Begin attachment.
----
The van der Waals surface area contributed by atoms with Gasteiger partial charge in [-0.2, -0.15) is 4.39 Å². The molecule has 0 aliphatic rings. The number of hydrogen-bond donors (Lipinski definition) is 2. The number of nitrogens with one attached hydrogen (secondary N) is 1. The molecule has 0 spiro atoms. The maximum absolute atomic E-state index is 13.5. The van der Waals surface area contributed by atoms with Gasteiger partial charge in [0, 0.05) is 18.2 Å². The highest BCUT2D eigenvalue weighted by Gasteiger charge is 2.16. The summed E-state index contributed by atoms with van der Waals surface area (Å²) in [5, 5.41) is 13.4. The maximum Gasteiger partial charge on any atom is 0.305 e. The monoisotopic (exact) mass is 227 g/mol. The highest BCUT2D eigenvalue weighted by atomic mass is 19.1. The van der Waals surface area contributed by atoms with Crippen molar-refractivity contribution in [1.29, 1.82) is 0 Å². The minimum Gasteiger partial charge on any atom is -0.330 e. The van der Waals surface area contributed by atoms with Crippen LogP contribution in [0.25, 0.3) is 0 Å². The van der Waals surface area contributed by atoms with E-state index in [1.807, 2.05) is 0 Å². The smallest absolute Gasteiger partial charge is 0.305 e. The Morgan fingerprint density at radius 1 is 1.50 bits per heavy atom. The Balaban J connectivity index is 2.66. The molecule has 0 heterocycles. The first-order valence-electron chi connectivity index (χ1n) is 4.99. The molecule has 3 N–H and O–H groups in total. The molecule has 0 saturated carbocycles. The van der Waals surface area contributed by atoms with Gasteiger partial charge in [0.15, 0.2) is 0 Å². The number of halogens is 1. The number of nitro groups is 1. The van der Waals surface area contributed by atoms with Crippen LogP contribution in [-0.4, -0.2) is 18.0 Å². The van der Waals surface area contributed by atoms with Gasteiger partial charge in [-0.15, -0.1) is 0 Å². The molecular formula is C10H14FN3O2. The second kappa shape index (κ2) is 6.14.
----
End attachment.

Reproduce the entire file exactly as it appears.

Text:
The van der Waals surface area contributed by atoms with Gasteiger partial charge in [-0.2, -0.15) is 4.39 Å². The molecule has 0 aliphatic rings. The number of hydrogen-bond donors (Lipinski definition) is 2. The number of nitrogens with one attached hydrogen (secondary N) is 1. The molecule has 0 spiro atoms. The maximum absolute atomic E-state index is 13.5. The van der Waals surface area contributed by atoms with Gasteiger partial charge in [0, 0.05) is 18.2 Å². The highest BCUT2D eigenvalue weighted by Gasteiger charge is 2.16. The summed E-state index contributed by atoms with van der Waals surface area (Å²) in [5, 5.41) is 13.4. The maximum Gasteiger partial charge on any atom is 0.305 e. The monoisotopic (exact) mass is 227 g/mol. The highest BCUT2D eigenvalue weighted by atomic mass is 19.1. The van der Waals surface area contributed by atoms with Crippen molar-refractivity contribution in [1.29, 1.82) is 0 Å². The minimum Gasteiger partial charge on any atom is -0.330 e. The van der Waals surface area contributed by atoms with Crippen LogP contribution in [0.25, 0.3) is 0 Å². The van der Waals surface area contributed by atoms with E-state index in [1.807, 2.05) is 0 Å². The smallest absolute Gasteiger partial charge is 0.305 e. The Morgan fingerprint density at radius 1 is 1.50 bits per heavy atom. The Balaban J connectivity index is 2.66. The molecule has 0 heterocycles. The first-order valence-electron chi connectivity index (χ1n) is 4.99. The molecule has 3 N–H and O–H groups in total. The molecule has 0 saturated carbocycles. The van der Waals surface area contributed by atoms with Gasteiger partial charge in [0.15, 0.2) is 0 Å². The number of halogens is 1. The number of nitro groups is 1. The van der Waals surface area contributed by atoms with Crippen LogP contribution in [-0.4, -0.2) is 18.0 Å². The van der Waals surface area contributed by atoms with Gasteiger partial charge in [-0.15, -0.1) is 0 Å². The molecular formula is C10H14FN3O2. The second kappa shape index (κ2) is 6.14.